Tuesday, April 3, 2012

German Commanders of the Roman Empire

In the last few posts we have been exploring the period at the end of the Roman Empire. I plan to continue down this road until we have laid it all out and analyzed it using several posts. It remains for us to discuss the reasons for the fall, the impact of Christianity on the empire, and the transition of Europe to the Dark Ages.

This post is narrow by design, intended to make a single point about the Roman army and its commanders. In the narrative below I have constructed a chronology of the last ninety years of the empire. Each commander who is German has his name in bolded text. You will see for yourself how the Germans permeated the Roman military.

Following the death of Valens, the co-emperor in the west, Gratian, appointed a Spanish officer, Theodosius, to serve as emperor of the eastern provinces. His sixteen year reign was efficient but marked by the dubious decision to let the Goths settle south of the Danube in Roman territory (382 A.D.) under their own commanders rather than those of the empire.

Meanwhile Gratian and his commander Mallobaudes (Frank) defeated the Alamanni in May 378 A.D.

September 5-6 394 Battle of Frigidus. Theodosius defeated Eugenius, a western usurper, and his commander Arbogast (Frank). Site northeast of Aquileia.

With the death of Theodosius in 395 A.D, the empire would forever be divided into two parts. Arcadius, son of Theodosius was named emperor in the east while his other son, Honorius (age 10), was named emperor in the west.

During 395-7, the Visigoths raided the Balkans and Greece. Stilicho (half Vandal) pins them in Elis but Alaric escapes.

In 401, The Visigoths, under their king Alaric, moved from south of the Danube and attacked northern Italy, before being driven back by Stilicho, Honorius’ commander.

In 402 Ravenna became the capital of the western empire, replacing Rome.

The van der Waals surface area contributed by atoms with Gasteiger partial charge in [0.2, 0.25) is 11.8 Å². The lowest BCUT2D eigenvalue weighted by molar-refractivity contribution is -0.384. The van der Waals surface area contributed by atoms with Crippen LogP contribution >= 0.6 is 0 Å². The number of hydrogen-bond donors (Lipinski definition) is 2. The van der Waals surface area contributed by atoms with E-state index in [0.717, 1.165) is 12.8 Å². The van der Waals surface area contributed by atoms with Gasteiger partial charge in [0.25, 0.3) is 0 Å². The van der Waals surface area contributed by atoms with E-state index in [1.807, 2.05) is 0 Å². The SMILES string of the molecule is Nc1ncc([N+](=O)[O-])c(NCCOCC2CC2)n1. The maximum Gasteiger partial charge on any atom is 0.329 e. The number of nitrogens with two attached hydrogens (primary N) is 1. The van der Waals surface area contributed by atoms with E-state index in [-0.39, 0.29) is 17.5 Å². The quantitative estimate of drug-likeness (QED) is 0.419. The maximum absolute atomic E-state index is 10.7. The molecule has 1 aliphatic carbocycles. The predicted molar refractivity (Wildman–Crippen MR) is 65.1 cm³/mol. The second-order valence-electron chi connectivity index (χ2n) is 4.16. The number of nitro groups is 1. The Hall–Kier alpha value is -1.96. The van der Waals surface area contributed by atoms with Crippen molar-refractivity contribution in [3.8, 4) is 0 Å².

Rome can no longer defend the provinces. Only the Italian peninsula.

In 405 German tribes attack Italy. Many cities pillaged on the way to Florence.

23 August 406 A.D. Radagaisus defeated by Stilicho at Florence and executed. Stilicho’s army includes Alani, Huns, and Goths. The survivors of the army of Radagaisus join Alaric.

In 406 Vandals, Sueves, Alans, and Burgundians crossed the frozen Rhine and attacked Gaul. This army is the remnants of the army of Radagaisus.

Arcadius died in 408 and was succeeded by his son Theodosius II who reigned for 40 years in the east.

In 408 Stilicho killed.

In 409, the Vandals settle in Spain

In 410, Alaric attacked Italy once again making it all the way to Rome where he sacked the city. Alaric dies at Bruttii.

Visigoths attack Gaul in 412.

Visigoths attack Spain in 415.  Trying to protect the Spaniards from the Vandals. (Eurich) They subdue the Burgundians.

The Visigoths withdraw to Tolosa in 418.

Honorius dies in 423 to be succeeded by Valentinian III nephew of Honorius (age 6) who is controlled by Galla Placidia, daughter of Theodosius I, and the general Aetius (Scythian).

Vandals arrive in north Africa 429 invited by Boniface. They take Carthage in 439. They attack Rome in 455.

Aetius and his allied Goths defeat the Huns in 451 at Catalunian Fields.

Attila died in 453 A.D.